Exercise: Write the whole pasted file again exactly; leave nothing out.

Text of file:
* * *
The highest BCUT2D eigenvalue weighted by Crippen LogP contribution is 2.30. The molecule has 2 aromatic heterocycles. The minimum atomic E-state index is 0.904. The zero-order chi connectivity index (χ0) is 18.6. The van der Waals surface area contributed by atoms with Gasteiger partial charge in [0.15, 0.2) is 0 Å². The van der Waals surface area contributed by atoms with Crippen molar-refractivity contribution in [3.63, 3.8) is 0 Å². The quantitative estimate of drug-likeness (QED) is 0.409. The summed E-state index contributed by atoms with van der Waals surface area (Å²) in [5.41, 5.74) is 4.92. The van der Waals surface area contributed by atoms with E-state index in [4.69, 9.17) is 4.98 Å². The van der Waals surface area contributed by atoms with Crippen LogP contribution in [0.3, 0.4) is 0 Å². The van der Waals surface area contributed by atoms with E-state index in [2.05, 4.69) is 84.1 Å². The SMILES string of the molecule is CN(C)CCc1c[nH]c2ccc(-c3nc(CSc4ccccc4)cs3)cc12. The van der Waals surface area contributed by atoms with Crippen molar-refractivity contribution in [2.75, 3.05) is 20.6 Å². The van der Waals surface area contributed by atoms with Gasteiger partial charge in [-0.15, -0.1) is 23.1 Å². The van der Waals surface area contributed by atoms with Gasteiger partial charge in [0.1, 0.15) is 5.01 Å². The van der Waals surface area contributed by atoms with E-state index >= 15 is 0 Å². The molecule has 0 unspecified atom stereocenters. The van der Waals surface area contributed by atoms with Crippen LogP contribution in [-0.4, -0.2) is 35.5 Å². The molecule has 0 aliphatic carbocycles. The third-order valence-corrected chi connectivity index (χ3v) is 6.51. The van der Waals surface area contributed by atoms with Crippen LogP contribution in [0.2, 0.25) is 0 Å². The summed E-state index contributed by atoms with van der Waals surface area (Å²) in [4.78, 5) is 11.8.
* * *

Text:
The highest BCUT2D eigenvalue weighted by Crippen LogP contribution is 2.30. The molecule has 2 aromatic heterocycles. The minimum atomic E-state index is 0.904. The zero-order chi connectivity index (χ0) is 18.6. The van der Waals surface area contributed by atoms with Gasteiger partial charge in [0.15, 0.2) is 0 Å². The van der Waals surface area contributed by atoms with Crippen molar-refractivity contribution in [3.63, 3.8) is 0 Å². The quantitative estimate of drug-likeness (QED) is 0.409. The summed E-state index contributed by atoms with van der Waals surface area (Å²) in [5.41, 5.74) is 4.92. The van der Waals surface area contributed by atoms with E-state index in [4.69, 9.17) is 4.98 Å². The van der Waals surface area contributed by atoms with Crippen LogP contribution in [0.3, 0.4) is 0 Å². The van der Waals surface area contributed by atoms with E-state index in [2.05, 4.69) is 84.1 Å². The SMILES string of the molecule is CN(C)CCc1c[nH]c2ccc(-c3nc(CSc4ccccc4)cs3)cc12. The van der Waals surface area contributed by atoms with Crippen molar-refractivity contribution in [2.75, 3.05) is 20.6 Å². The van der Waals surface area contributed by atoms with Gasteiger partial charge in [-0.15, -0.1) is 23.1 Å². The van der Waals surface area contributed by atoms with Gasteiger partial charge in [0.1, 0.15) is 5.01 Å². The van der Waals surface area contributed by atoms with E-state index >= 15 is 0 Å². The molecule has 0 unspecified atom stereocenters. The van der Waals surface area contributed by atoms with Crippen LogP contribution in [-0.4, -0.2) is 35.5 Å². The molecule has 0 aliphatic carbocycles. The third-order valence-corrected chi connectivity index (χ3v) is 6.51. The van der Waals surface area contributed by atoms with Crippen LogP contribution in [0.2, 0.25) is 0 Å². The summed E-state index contributed by atoms with van der Waals surface area (Å²) in [4.78, 5) is 11.8.